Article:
Because F. Scott Fitzgerald's "The Great Gatsby" focuses on a love that seems unattainable and unrealistic, I believe that there are life lessons from "The Great Gatsby" that are important to discuss. As one of my favorite novels, I sighed when I first read the story of Jay Gatsby and Daisy Buchanan, two literary souls seemingly doomed to repeat the past. I am sure that I am not the only one who felt the melancholy hanging over these two characters; I think that regret is a large part of the human condition. Whether you have read the book or seen the 1974/2013 movie adaptation, these life lessons from "The Great Gatsby" will show you why living in the past is not a great idea.
1. Love on the Pedestal
One of the first life lessons from "The Great Gatsby" is that love is universal. Therefore, everyone will experience heartbreak. People often face difficulties when they fall for someone who comes from a different socioeconomic background/social class. This may cause them to think that their loved one is out of their league. This dangerous line of thought is explored through passages and scenes of Gatsby constantly thinking that Daisy is too good for him or that his mansion and meaningless exploits will not be good enough for her. Whether you believe that their love is unrequited or eternal, ill-fated or destined, it is hinted that Gatsby's idea of love may be disillusioned because of the fact that he places Daisy on a pedestal.
2. Visions of You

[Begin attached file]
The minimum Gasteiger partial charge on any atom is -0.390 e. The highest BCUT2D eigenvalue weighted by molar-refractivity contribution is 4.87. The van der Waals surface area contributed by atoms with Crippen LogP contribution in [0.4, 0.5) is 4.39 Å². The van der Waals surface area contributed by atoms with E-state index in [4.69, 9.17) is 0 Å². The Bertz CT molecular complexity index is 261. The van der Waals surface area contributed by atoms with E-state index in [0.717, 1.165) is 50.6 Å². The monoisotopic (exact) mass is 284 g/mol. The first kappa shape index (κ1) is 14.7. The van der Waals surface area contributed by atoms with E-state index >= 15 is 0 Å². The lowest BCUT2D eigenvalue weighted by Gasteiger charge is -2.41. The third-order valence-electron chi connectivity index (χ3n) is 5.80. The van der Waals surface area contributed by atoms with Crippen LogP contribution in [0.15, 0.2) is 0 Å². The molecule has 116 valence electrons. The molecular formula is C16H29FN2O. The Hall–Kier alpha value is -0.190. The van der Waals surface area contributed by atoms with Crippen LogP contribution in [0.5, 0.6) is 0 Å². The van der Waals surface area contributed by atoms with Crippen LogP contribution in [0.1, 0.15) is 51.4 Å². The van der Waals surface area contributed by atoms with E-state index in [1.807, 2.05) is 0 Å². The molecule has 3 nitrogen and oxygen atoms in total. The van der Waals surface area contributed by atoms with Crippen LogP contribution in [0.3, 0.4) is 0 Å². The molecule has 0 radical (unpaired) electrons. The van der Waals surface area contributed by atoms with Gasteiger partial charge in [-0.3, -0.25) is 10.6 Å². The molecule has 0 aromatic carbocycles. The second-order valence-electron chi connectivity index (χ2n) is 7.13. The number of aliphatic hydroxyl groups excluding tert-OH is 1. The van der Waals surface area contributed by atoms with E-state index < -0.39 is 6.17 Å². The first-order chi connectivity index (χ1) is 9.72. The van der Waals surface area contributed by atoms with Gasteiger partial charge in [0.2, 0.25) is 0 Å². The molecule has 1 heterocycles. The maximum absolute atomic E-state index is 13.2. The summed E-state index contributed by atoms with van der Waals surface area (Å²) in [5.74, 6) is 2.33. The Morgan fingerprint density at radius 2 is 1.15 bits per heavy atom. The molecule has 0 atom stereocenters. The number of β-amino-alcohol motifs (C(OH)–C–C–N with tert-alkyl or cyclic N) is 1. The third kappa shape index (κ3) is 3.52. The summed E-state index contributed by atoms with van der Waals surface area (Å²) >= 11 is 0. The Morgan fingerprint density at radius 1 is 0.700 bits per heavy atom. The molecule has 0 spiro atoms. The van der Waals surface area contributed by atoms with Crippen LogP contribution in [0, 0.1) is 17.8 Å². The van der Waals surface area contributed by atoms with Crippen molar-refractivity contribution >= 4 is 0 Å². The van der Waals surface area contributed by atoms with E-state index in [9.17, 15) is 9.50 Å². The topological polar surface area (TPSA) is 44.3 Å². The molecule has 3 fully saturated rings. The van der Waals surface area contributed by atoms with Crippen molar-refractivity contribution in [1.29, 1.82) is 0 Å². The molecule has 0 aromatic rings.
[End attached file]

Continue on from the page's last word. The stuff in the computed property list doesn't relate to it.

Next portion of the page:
Through Gatsby's actions, I learned that it is sometimes necessary to be weary of people who seem like they are "too good to be true." F. Scott Fitzgerald's story shows the consequences/aftermath of desperately building up a replicated image of a person in your mind. Doing so only makes it hard to discern reality from the imaginary. Gatsby was trying to build his future based on Daisy's shadow. Sadly, this was only a pseudo-representation of a woman that he remembered from years ago. "Things are sweeter when they're lost. I know--because once I wanted something and got it. It was the only thing I ever wanted badly, Dot, and when I got it it turned to dust in my hand." The message behind this quote from Fitzgerald's "The Beautiful and Damned" can certainly be applied to the context of this story.
3. The past and Present
Narrator Nick Carraway's famous line "you can't repeat the past" has always remained with me long after I finished reading the novel. In Luhrmann's adaptation, it's even easier to hear the conviction in Gatsby's voice as he replies "But of course you can!" This ties in with the previous theme in the sense that the past should remain in the past. With time, the images that you remember about certain people or places can change. I have often found myself thinking about the past, and whether there was anything that could've been done to tip certain events in my favor. The main point is that there is no use trying to imitate a memory.
4. The Love of Money